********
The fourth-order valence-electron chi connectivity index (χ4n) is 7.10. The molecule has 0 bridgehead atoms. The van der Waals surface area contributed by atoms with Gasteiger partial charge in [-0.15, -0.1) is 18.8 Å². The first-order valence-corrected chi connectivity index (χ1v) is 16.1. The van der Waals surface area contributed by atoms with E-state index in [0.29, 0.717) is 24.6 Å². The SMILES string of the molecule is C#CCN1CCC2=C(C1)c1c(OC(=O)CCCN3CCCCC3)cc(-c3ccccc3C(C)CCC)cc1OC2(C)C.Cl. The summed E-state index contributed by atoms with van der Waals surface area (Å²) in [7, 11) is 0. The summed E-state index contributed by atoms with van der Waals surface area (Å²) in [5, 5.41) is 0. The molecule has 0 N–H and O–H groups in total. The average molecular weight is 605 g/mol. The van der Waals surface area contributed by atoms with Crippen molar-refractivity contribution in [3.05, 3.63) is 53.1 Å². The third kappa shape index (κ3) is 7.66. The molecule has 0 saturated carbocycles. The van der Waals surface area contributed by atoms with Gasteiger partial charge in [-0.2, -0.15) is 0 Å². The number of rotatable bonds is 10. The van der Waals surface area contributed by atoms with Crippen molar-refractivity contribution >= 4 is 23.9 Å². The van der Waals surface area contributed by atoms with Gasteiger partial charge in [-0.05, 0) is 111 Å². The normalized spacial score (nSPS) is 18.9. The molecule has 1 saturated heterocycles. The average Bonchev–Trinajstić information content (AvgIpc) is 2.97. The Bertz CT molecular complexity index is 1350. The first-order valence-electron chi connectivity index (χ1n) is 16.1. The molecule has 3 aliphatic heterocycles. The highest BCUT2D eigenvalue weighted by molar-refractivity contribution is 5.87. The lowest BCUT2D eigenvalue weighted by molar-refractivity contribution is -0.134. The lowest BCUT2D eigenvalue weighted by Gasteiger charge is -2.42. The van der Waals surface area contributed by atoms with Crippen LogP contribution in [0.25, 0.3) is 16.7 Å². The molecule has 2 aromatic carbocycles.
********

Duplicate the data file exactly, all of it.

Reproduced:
The fourth-order valence-electron chi connectivity index (χ4n) is 7.10. The molecule has 0 bridgehead atoms. The van der Waals surface area contributed by atoms with Gasteiger partial charge in [-0.15, -0.1) is 18.8 Å². The first-order valence-corrected chi connectivity index (χ1v) is 16.1. The van der Waals surface area contributed by atoms with E-state index in [0.29, 0.717) is 24.6 Å². The SMILES string of the molecule is C#CCN1CCC2=C(C1)c1c(OC(=O)CCCN3CCCCC3)cc(-c3ccccc3C(C)CCC)cc1OC2(C)C.Cl. The summed E-state index contributed by atoms with van der Waals surface area (Å²) in [7, 11) is 0. The summed E-state index contributed by atoms with van der Waals surface area (Å²) in [5, 5.41) is 0. The molecule has 0 N–H and O–H groups in total. The average molecular weight is 605 g/mol. The van der Waals surface area contributed by atoms with Crippen molar-refractivity contribution in [3.05, 3.63) is 53.1 Å². The third kappa shape index (κ3) is 7.66. The molecule has 0 saturated carbocycles. The van der Waals surface area contributed by atoms with Gasteiger partial charge in [-0.2, -0.15) is 0 Å². The number of rotatable bonds is 10. The van der Waals surface area contributed by atoms with Crippen molar-refractivity contribution >= 4 is 23.9 Å². The van der Waals surface area contributed by atoms with Gasteiger partial charge in [-0.05, 0) is 111 Å². The normalized spacial score (nSPS) is 18.9. The molecule has 1 saturated heterocycles. The average Bonchev–Trinajstić information content (AvgIpc) is 2.97. The Bertz CT molecular complexity index is 1350. The first-order valence-electron chi connectivity index (χ1n) is 16.1. The molecule has 3 aliphatic heterocycles. The highest BCUT2D eigenvalue weighted by molar-refractivity contribution is 5.87. The lowest BCUT2D eigenvalue weighted by molar-refractivity contribution is -0.134. The lowest BCUT2D eigenvalue weighted by Gasteiger charge is -2.42. The van der Waals surface area contributed by atoms with Crippen LogP contribution in [0.25, 0.3) is 16.7 Å². The molecule has 2 aromatic carbocycles.